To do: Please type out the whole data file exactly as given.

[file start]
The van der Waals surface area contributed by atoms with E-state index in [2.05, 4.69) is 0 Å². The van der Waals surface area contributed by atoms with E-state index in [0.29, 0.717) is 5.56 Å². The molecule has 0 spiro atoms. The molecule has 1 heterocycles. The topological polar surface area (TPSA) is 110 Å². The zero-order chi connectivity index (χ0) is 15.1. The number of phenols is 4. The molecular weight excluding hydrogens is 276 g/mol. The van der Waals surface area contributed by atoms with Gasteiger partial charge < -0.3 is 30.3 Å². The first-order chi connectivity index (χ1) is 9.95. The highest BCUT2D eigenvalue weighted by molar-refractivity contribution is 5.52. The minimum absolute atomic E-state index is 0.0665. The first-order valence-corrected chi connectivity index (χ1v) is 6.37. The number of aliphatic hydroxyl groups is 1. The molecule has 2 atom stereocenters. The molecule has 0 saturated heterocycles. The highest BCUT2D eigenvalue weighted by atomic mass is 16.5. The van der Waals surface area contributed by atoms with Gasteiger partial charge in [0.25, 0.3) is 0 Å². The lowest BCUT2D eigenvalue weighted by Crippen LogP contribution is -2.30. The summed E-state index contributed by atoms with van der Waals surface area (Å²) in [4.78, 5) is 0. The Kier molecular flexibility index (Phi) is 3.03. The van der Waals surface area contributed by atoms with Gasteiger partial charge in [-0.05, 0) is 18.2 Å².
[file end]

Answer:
The van der Waals surface area contributed by atoms with E-state index in [2.05, 4.69) is 0 Å². The van der Waals surface area contributed by atoms with E-state index in [0.29, 0.717) is 5.56 Å². The molecule has 0 spiro atoms. The molecule has 1 heterocycles. The topological polar surface area (TPSA) is 110 Å². The zero-order chi connectivity index (χ0) is 15.1. The number of phenols is 4. The molecular weight excluding hydrogens is 276 g/mol. The van der Waals surface area contributed by atoms with Gasteiger partial charge < -0.3 is 30.3 Å². The first-order chi connectivity index (χ1) is 9.95. The highest BCUT2D eigenvalue weighted by molar-refractivity contribution is 5.52. The minimum absolute atomic E-state index is 0.0665. The first-order valence-corrected chi connectivity index (χ1v) is 6.37. The number of aliphatic hydroxyl groups is 1. The molecule has 2 atom stereocenters. The molecule has 0 saturated heterocycles. The highest BCUT2D eigenvalue weighted by atomic mass is 16.5. The van der Waals surface area contributed by atoms with Gasteiger partial charge in [0.25, 0.3) is 0 Å². The lowest BCUT2D eigenvalue weighted by Crippen LogP contribution is -2.30. The summed E-state index contributed by atoms with van der Waals surface area (Å²) in [4.78, 5) is 0. The Kier molecular flexibility index (Phi) is 3.03. The van der Waals surface area contributed by atoms with Gasteiger partial charge in [-0.05, 0) is 18.2 Å².